The film adaptation of a satirical novel about American soldiers returning from combat to be celebrated at home by a people that can never fully appreciate their sacrifice — as directed by the incredibly earnest Ang Lee. They feel like strange bedfellows, and the result, Billy Lynn’s Long Halftime Walk, proves both messy and inspiring.
Newcomer Joe Alwyn plays Billy Lynn, a decorated soldier back from Iraq. He and the rest of his Bravo unit are set to be celebrated and showcased during the halftime show of a Thanksgiving day football game in Dallas circa 2004. For being filmed at 120 frames per second and ostensibly / ideally presented at 4K resolution and in 3D (though it appears only two U.S. theaters will be able to handle all of that), the intention here is to be immersed in every detail of Billy’s experience at home and abroad.
And while there’s much to admire in this technical push, it’s only affecting in fits. For over a century, cinema has commonly been filmed and presented at about 24 frames per second. There’s a certain lag — or gloss — that comes with this frame rate, as the human eye can see far more frames per second (fps) than twenty-four. And it’s just that lack of lag or gloss that comes with 120 fps, making for a visual hurdle still too high to clear. Not surprisingly, this technical innovation is most effective on the football field and on the battlefield, both sequences paralleled throughout the picture’s second half.
Alwyn is surrounded by an impressive supporting cast, including Kristen Stewart as Billy’s sister, Kathryn, who’s determined to stop her brother from going back over there; Chris Tucker as a Hollywood producer determined to get a movie deal for the boys; Steve Martin as the semi-villainous, Jerry Jones-lite football owner; Garrett Hedlund as Billy’s hard-edged commanding officer; and, finally, Vin Diesel as Shroom, a Bravo sergeant whose death haunts the film.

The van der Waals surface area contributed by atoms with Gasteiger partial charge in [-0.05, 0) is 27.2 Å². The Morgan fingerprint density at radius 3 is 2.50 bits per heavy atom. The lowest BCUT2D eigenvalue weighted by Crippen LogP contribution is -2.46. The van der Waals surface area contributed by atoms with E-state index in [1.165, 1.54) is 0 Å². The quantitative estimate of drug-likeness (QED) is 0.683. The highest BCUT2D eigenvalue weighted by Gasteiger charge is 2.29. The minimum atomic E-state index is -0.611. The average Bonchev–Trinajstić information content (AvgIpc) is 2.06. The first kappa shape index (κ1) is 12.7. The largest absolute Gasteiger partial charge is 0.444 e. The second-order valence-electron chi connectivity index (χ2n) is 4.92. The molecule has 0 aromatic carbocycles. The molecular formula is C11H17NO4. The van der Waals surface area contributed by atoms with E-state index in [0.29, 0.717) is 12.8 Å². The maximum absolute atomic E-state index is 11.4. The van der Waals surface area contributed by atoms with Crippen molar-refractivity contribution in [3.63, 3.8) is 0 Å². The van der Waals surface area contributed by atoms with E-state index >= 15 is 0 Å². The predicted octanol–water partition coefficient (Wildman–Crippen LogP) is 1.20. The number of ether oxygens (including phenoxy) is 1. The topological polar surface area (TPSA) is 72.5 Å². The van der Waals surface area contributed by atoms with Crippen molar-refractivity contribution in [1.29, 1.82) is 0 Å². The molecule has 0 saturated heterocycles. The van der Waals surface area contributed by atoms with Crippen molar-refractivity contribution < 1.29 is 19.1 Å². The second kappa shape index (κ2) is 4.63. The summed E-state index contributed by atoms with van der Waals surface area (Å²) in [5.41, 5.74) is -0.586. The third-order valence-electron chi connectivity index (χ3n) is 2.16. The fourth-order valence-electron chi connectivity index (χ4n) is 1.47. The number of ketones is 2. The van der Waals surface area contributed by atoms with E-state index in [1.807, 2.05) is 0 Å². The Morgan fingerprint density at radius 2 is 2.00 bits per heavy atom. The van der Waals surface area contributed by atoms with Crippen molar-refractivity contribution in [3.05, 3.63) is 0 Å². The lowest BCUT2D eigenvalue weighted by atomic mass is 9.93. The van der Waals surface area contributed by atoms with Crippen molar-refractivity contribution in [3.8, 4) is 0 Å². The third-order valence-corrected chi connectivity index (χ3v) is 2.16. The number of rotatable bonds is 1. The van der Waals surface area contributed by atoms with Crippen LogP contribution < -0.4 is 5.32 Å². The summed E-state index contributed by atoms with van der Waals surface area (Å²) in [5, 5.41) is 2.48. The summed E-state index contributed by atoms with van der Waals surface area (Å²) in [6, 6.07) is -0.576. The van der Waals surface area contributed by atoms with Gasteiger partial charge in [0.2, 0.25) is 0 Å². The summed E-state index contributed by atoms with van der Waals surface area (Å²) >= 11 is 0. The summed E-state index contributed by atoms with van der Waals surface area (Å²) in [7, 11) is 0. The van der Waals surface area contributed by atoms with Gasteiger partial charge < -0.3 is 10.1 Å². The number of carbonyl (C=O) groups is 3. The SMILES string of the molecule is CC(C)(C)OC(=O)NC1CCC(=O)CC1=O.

While the unit is simply trying to make it through the strange and stressful game-day proceedings, rendered nicely in a particularly memorable press conference scene, a budding romance develops between Billy and Faison (Makenzie Leigh), one of the Dallas cheerleaders. Alwyn and Leigh’s scenes together feel the most genuine for their lack of ingenuity. Both Billy and Faison are playing roles, their mutual expectations built on societal stereotypes of the masculine warrior and the doting, pretty future wife. Leigh finds depth in these moments, adding sardonic beats to some on-the-nose dialogue.
The screenplay comes from Jean-Christophe Castelli, adapting Ben Fountain‘s novel, and it is intensely blunt. Though this, of course, appears to be intentional. Most of these characters recite the themes and conflicts in dialogue, saying things such as, “Americans are children who must go somewhere else to grow up, and sometimes die,” along with, ‘Talk is cheap, but money screams. This is our country, guys. And I fear for it.” Though the message is clear, it too often lacks the bite of war-time satires that have come before. Certainly the “realness” of what’s being presented, thanks in part to the increased frame rate, does not always mesh well with what’s meant to be extreme versions of the world we live in and the people we are.
It’s a struggle Lee seems to be wrestling with from start to finish. There have been a thousand war movies exploring who we send to fight our fights, how they come back, and what we can do to get them healthy. Some of what’s explored in Billy Lynn’s Long Halftime Walk feels like an expansion on the subject, asking questions about what it means to truly appreciate our troops and live with all that’s made to happen in battle — an emotion momentarily, and beautifully, captured during the “Star-Spangled Banner” at the movie’s halfway point.
In trying to suss out just how much we owe these brave men and women, Lee offers up plenty. But it’s still not quite enough.
Billy Lynn’s Long Halftime Walk premiered at the New York Film Festival and will enter theaters on November 11 with a wide expansion on November 18.